My personal opinion is that humbleness is what keeps your feet on the ground and it directly helps to balance these two poles because:
- Moves your daydreams to a rational thinking (this idea is awesome, let’s stop thinking on how nice it would be to accomplish it and start digging to make it happens).
- Helps you to naturalise your nightmares — There is going to be tough days. There is going to be tough projects. And most important, I’m not going to be happy with everything I do.
So no I do it this way. I try to “simplify” my personal and professional life and I focus on putting one foot after the other. No big unrealistic plans. Just vision on what I want and actions to achieve that. I try to summarise some behavioural changes I apply to myself:
Shape your vision
I want to craft things that helps people independently of whether it is going to be a successful start-up or a badass experience. This is how I vision myself as a designer. This is very broad but helps me to drive myself back to the roots at any time.
Moderate your “Multi-thinking”
I tend to have lots of ideas which turns into a high frustration cycle as none of them actually got shaped. Some of them were great though but simply I didn’t know how to make them happen. It turns into a lot of time spent drafting here and there but not having anything close to a presentable project. It drives me nowhere as at the end of the day I’m just doing stuff.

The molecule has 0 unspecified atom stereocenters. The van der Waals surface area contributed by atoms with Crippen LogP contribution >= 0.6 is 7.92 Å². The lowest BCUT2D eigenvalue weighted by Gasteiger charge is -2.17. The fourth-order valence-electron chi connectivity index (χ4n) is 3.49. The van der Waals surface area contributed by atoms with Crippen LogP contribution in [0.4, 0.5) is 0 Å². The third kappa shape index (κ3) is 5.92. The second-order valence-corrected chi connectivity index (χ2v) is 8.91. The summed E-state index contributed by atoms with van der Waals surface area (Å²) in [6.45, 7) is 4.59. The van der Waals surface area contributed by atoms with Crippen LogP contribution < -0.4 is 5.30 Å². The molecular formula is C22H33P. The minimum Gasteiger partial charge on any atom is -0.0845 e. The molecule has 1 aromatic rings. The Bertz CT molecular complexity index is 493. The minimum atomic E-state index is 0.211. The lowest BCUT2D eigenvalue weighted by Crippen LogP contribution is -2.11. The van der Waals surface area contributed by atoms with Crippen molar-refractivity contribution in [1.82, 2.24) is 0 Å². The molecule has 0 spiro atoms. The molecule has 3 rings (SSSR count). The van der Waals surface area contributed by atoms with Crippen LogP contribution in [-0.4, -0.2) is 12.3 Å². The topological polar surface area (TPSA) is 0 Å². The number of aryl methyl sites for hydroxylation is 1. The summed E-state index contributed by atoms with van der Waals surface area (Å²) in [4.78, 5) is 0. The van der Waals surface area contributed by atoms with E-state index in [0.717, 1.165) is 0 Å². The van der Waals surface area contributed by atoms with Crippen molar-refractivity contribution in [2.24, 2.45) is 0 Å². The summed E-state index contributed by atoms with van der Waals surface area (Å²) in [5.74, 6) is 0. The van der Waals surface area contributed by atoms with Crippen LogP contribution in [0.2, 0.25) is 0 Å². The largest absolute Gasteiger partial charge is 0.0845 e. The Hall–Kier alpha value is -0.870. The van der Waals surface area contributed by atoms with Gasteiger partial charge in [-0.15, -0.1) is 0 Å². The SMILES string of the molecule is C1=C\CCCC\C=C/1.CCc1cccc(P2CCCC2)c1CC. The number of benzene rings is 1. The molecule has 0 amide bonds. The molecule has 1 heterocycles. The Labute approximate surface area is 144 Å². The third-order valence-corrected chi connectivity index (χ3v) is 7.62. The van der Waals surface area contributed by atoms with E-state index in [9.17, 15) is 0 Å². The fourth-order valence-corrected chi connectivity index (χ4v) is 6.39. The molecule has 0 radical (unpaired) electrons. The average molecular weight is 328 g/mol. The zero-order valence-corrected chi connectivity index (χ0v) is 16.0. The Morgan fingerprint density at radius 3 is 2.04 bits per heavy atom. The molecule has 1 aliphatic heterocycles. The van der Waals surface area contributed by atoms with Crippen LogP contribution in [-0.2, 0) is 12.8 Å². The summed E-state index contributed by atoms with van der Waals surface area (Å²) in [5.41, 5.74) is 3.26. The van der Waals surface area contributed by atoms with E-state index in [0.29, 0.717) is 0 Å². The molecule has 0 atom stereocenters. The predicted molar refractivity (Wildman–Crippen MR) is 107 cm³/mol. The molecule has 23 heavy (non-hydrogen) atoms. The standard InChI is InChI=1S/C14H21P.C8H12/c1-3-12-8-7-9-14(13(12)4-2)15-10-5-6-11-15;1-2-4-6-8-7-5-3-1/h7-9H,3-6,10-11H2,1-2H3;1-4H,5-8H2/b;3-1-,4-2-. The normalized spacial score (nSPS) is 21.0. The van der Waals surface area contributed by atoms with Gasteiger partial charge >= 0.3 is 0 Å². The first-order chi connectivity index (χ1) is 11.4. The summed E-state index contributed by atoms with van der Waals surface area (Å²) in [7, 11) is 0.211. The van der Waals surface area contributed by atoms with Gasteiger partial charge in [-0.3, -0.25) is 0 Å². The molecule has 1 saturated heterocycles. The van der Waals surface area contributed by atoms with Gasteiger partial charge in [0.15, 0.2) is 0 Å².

It happens to me and it is not necessarily bad: even before delivering a project, I’m already thinking about what I would change and what I would do differently if I would have another x months to work on it. It prevents me to focus on finishing and moving on. It keeps me in the loop of already sorted questions which is not ideal for a productive process. It’s ok, this is there and accepting it helped me to keep on rowing despite all these internal perfectionism-focused-dialogues.
Talk kindly to yourself